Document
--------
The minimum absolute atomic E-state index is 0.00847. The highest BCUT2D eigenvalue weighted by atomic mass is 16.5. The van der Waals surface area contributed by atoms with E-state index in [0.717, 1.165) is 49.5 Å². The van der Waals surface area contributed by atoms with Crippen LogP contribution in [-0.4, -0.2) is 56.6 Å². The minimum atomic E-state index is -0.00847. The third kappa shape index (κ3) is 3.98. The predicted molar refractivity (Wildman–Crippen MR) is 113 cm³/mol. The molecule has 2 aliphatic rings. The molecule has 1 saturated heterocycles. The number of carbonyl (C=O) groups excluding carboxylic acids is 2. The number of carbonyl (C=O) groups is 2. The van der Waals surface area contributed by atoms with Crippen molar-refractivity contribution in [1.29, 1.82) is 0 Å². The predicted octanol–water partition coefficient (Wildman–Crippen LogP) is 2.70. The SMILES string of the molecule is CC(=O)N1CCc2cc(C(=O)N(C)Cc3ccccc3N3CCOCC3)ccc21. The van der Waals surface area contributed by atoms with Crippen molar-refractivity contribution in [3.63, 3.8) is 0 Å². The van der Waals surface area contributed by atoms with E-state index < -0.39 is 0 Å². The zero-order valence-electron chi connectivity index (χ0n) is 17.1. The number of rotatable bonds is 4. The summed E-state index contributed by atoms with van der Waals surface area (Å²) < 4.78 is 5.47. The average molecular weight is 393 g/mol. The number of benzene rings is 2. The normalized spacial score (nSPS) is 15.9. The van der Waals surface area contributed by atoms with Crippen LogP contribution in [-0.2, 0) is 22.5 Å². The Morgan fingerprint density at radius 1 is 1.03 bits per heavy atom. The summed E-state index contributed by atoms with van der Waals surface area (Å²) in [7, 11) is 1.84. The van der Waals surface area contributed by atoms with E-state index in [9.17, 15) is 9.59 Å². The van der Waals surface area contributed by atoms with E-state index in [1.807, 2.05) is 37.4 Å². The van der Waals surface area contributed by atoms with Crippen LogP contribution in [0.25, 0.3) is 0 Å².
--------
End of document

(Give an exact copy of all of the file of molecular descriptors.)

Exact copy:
The minimum absolute atomic E-state index is 0.00847. The highest BCUT2D eigenvalue weighted by atomic mass is 16.5. The van der Waals surface area contributed by atoms with E-state index in [0.717, 1.165) is 49.5 Å². The van der Waals surface area contributed by atoms with Crippen LogP contribution in [-0.4, -0.2) is 56.6 Å². The minimum atomic E-state index is -0.00847. The third kappa shape index (κ3) is 3.98. The predicted molar refractivity (Wildman–Crippen MR) is 113 cm³/mol. The molecule has 2 aliphatic rings. The molecule has 1 saturated heterocycles. The number of carbonyl (C=O) groups excluding carboxylic acids is 2. The number of carbonyl (C=O) groups is 2. The van der Waals surface area contributed by atoms with Crippen molar-refractivity contribution in [1.29, 1.82) is 0 Å². The predicted octanol–water partition coefficient (Wildman–Crippen LogP) is 2.70. The SMILES string of the molecule is CC(=O)N1CCc2cc(C(=O)N(C)Cc3ccccc3N3CCOCC3)ccc21. The van der Waals surface area contributed by atoms with Crippen molar-refractivity contribution in [3.63, 3.8) is 0 Å². The van der Waals surface area contributed by atoms with E-state index < -0.39 is 0 Å². The zero-order valence-electron chi connectivity index (χ0n) is 17.1. The number of rotatable bonds is 4. The summed E-state index contributed by atoms with van der Waals surface area (Å²) < 4.78 is 5.47. The average molecular weight is 393 g/mol. The number of benzene rings is 2. The normalized spacial score (nSPS) is 15.9. The van der Waals surface area contributed by atoms with Crippen LogP contribution in [-0.2, 0) is 22.5 Å². The Morgan fingerprint density at radius 1 is 1.03 bits per heavy atom. The summed E-state index contributed by atoms with van der Waals surface area (Å²) in [7, 11) is 1.84. The van der Waals surface area contributed by atoms with E-state index in [9.17, 15) is 9.59 Å². The van der Waals surface area contributed by atoms with E-state index in [1.807, 2.05) is 37.4 Å². The van der Waals surface area contributed by atoms with Crippen LogP contribution in [0.25, 0.3) is 0 Å².